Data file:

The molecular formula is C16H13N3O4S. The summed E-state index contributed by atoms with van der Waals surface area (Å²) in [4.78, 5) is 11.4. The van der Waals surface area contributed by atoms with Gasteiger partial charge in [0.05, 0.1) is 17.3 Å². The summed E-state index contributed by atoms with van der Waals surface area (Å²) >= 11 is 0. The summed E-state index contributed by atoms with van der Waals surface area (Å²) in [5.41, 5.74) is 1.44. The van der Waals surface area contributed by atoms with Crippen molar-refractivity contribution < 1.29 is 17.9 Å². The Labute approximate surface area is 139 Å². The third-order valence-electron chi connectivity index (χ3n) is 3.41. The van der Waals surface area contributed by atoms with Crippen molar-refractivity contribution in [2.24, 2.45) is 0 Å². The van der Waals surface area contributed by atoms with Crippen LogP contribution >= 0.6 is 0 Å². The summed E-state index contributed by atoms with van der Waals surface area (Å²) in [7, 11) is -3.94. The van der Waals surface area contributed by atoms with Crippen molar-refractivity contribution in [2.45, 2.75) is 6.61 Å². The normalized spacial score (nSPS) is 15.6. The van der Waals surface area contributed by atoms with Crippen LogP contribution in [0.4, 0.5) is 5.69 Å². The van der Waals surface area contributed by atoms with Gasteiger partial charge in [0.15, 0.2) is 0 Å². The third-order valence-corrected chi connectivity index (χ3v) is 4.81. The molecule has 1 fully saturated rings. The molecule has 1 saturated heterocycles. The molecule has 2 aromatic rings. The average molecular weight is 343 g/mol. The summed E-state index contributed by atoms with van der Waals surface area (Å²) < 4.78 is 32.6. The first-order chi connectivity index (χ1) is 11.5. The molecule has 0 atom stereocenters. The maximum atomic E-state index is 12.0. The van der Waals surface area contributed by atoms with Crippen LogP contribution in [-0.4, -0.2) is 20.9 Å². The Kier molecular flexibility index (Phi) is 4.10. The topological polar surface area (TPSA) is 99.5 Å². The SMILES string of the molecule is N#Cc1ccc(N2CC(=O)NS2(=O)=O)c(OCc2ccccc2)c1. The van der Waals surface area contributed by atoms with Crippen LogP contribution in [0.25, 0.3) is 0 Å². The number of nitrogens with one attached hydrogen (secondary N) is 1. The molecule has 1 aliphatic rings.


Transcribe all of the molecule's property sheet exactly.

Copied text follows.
The molecular formula is C16H13N3O4S. The summed E-state index contributed by atoms with van der Waals surface area (Å²) in [4.78, 5) is 11.4. The van der Waals surface area contributed by atoms with Gasteiger partial charge in [0.05, 0.1) is 17.3 Å². The summed E-state index contributed by atoms with van der Waals surface area (Å²) >= 11 is 0. The summed E-state index contributed by atoms with van der Waals surface area (Å²) in [5.41, 5.74) is 1.44. The van der Waals surface area contributed by atoms with Crippen molar-refractivity contribution < 1.29 is 17.9 Å². The Labute approximate surface area is 139 Å². The third-order valence-electron chi connectivity index (χ3n) is 3.41. The van der Waals surface area contributed by atoms with Crippen molar-refractivity contribution in [2.24, 2.45) is 0 Å². The van der Waals surface area contributed by atoms with Crippen LogP contribution >= 0.6 is 0 Å². The summed E-state index contributed by atoms with van der Waals surface area (Å²) in [7, 11) is -3.94. The van der Waals surface area contributed by atoms with Crippen molar-refractivity contribution in [2.45, 2.75) is 6.61 Å². The normalized spacial score (nSPS) is 15.6. The van der Waals surface area contributed by atoms with Crippen LogP contribution in [0.4, 0.5) is 5.69 Å². The van der Waals surface area contributed by atoms with Gasteiger partial charge in [0.15, 0.2) is 0 Å². The third-order valence-corrected chi connectivity index (χ3v) is 4.81. The molecule has 1 fully saturated rings. The molecule has 1 saturated heterocycles. The molecule has 2 aromatic rings. The average molecular weight is 343 g/mol. The summed E-state index contributed by atoms with van der Waals surface area (Å²) < 4.78 is 32.6. The first-order chi connectivity index (χ1) is 11.5. The molecule has 0 atom stereocenters. The maximum atomic E-state index is 12.0. The van der Waals surface area contributed by atoms with Crippen LogP contribution in [-0.4, -0.2) is 20.9 Å². The Kier molecular flexibility index (Phi) is 4.10. The topological polar surface area (TPSA) is 99.5 Å². The SMILES string of the molecule is N#Cc1ccc(N2CC(=O)NS2(=O)=O)c(OCc2ccccc2)c1. The van der Waals surface area contributed by atoms with Crippen LogP contribution in [0.25, 0.3) is 0 Å². The number of nitrogens with one attached hydrogen (secondary N) is 1. The molecule has 1 aliphatic rings.